He saw the engine rooms and the boiler rooms, and wound up on the third-class recreation deck. He was watching some boys play marbles when he noticed that he wasn’t alone. A little boy was staring up at him with huge eyes the color of amber glass.

  “See,” the boy said. “See.”

  And he held out a postcard of the Statue of Liberty. He looked so proud, like he’d carved that big lady himself. George felt like he had to show something in return, so he took out his good-luck charm, the bowie knife Papa had given him for his ninth birthday. He let the little boy run his fingers across the handle, which was carved from an elk’s antler.

  “Enzo,” the little boy said, puffing out his chest and pointing to himself.

  “George,” said George.

  “Giorgio!” the little boy cried with a smile.

  A man sitting near them laughed. He was reading an Italian-English dictionary and had the same huge eyes as the boy. George guessed right that he was Enzo’s father.

  “Marco,” he said, shaking George’s hand. “You are our first American friend.”

  Marco must have been studying that dictionary pretty hard, because George understood everything he said. George learned that Enzo was four years old. He’d lost his mama too. He and Marco came from a little town in Italy, and now they were moving to New York City. George told Marco about their farm and their trip and explained that any decent person living in New York had to be a Giants fan. For some reason, Marco thought that was funny.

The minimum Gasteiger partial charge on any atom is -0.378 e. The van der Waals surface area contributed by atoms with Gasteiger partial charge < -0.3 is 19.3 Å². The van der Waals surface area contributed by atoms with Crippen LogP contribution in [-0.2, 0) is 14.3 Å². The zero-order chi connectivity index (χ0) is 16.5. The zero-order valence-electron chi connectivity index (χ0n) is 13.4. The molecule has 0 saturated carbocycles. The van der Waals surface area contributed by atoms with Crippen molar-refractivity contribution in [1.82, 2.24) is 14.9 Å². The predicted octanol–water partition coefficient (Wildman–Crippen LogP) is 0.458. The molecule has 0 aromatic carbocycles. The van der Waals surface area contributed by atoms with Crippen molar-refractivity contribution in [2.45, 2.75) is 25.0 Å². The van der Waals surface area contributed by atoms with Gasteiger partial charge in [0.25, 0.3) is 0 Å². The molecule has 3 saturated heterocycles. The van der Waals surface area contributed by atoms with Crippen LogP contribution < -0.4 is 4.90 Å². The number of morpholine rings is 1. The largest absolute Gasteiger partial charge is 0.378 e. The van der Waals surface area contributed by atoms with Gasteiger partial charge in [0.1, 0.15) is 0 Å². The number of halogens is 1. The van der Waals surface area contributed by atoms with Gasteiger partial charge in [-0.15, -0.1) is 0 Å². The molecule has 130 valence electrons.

When it was time for George to leave, Enzo got upset. Very upset.

  “Giorgio!” he howled, loud enough for the entire ship to hear.

  People stared and put their hands over their ears. Marco promised that they’d see George again, but Enzo wouldn’t quit howling. George had never heard anything so loud.

  By the time Enzo let go of George’s leg and George ran back up to the suite, Aunt Daisy was practically howling too.

  “I thought you fell overboard!” she cried.

  But even then she wasn’t really mad.

  She didn’t get really mad until last night.

  How that lady screamed when George came sliding down the banister — like he really was a giant squid.

  George didn’t mind getting yelled at. He was used to it. Not a day at school went by without Mr. Landers shouting “George! Settle down!” And Papa, well, he always seemed to be mad at George.